With the full integration of an array of international character sets into its friendly anti-phishing warning banners, INKY now offers customers banner support in 38 language scripts. Adding to its original American English, INKY now posts its grey, yellow, and red banner alerts (which are inserted between the header and body of an email) to recipients in Arabic, Bulgarian, Chinese (simplified), Chinese (Traditional), Croatian, Czech, Danish, Dutch, Greek, English (Britain), Farsi, Finnish, French, German, Hebrew, Hindi, Hungarian, Indonesian, Italian, Japanese, Korean, Lithuanian, Norwegian, Polish, Portuguese (Portugal), Portuguese (Brazil), Romanian, Russian, Slovak, Spanish (Spain), Spanish (Mexico), Swedish, Thai, Turkish, Ukrainian, and Vietnamese.
From this point on, your users around the world can receive appropriate-level warnings in languages spoken by more than half the human population. Of course, we expect to add more scripts in the future, but the ones we chose tend to be used by more than their native populations.
For example, English is so much a lingua franca that native speakers often don’t bother to learn any other. Hindi is spoken and read across all of South Asia, even though substantial populations there speak as their main language Gujarati, Kannada, Marathi, Oriya, Panjabi, Tamil, or Telugu. Russian has still spoken in countries of the former Soviet Union its satellites, French is used throughout a large swath of Africa as well as places in Southeast Asia and the Pacific, and German is commonly spoken in parts of Central Europe.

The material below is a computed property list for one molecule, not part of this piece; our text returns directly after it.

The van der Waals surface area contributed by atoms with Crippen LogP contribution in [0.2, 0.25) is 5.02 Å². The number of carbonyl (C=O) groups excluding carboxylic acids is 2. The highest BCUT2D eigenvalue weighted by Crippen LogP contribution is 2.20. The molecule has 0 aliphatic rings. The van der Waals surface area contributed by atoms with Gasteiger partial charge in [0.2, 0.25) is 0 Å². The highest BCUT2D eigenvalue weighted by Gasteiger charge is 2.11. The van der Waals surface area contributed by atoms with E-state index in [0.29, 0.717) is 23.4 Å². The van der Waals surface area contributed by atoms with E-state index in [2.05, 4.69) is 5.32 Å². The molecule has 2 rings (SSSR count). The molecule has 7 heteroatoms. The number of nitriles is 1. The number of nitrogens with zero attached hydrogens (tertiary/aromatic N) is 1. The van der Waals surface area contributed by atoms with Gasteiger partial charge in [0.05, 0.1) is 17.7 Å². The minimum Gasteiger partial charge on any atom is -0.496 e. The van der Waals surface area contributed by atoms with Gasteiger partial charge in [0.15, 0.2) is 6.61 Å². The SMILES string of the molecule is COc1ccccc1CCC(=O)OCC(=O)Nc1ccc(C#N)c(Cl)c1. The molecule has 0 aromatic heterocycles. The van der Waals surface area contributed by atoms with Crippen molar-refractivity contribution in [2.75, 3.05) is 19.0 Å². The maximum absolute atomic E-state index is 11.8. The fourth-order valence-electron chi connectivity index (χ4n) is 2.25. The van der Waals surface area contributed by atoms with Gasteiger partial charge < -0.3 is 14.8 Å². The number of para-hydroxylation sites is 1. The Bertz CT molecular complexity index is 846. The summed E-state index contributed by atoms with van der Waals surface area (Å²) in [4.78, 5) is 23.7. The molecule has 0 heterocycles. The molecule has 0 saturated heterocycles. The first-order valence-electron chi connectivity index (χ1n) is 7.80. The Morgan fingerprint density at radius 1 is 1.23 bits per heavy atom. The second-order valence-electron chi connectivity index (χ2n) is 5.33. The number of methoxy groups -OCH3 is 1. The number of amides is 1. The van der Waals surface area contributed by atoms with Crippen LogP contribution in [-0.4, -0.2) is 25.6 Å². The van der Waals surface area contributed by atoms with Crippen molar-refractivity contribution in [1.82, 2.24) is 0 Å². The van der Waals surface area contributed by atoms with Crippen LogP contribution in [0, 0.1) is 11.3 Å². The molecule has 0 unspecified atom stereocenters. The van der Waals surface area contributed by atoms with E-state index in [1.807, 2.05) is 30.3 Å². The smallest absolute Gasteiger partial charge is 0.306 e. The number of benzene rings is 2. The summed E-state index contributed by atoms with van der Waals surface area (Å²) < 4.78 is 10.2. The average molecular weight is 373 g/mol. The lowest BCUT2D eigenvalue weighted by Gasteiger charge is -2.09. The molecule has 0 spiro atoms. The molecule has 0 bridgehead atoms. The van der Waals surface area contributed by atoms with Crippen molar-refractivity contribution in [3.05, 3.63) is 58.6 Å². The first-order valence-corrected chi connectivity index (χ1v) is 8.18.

Here is an example of a banner in a handful of the languages now supported:
Note the right-to-left scripts render as they should: right to left.
And here are a few more examples showing how international banners look in an actual email, which is how recipients see them:
As a customer, you can select your default language from the INKY dashboard, and we can help you configure finer-grained control if different sites have different language preferences. We have established a robust architecture for managing script support, and thus it’s fairly trivial for us to insert new languages. Customer demand will drive future script support, but we believe that the current set of languages covers a large proportion of likely users.
While some of our competitors have static translations on their consoles, none of them can insert into recipients’ emails, on the fly, dynamic banners in the language of your choice.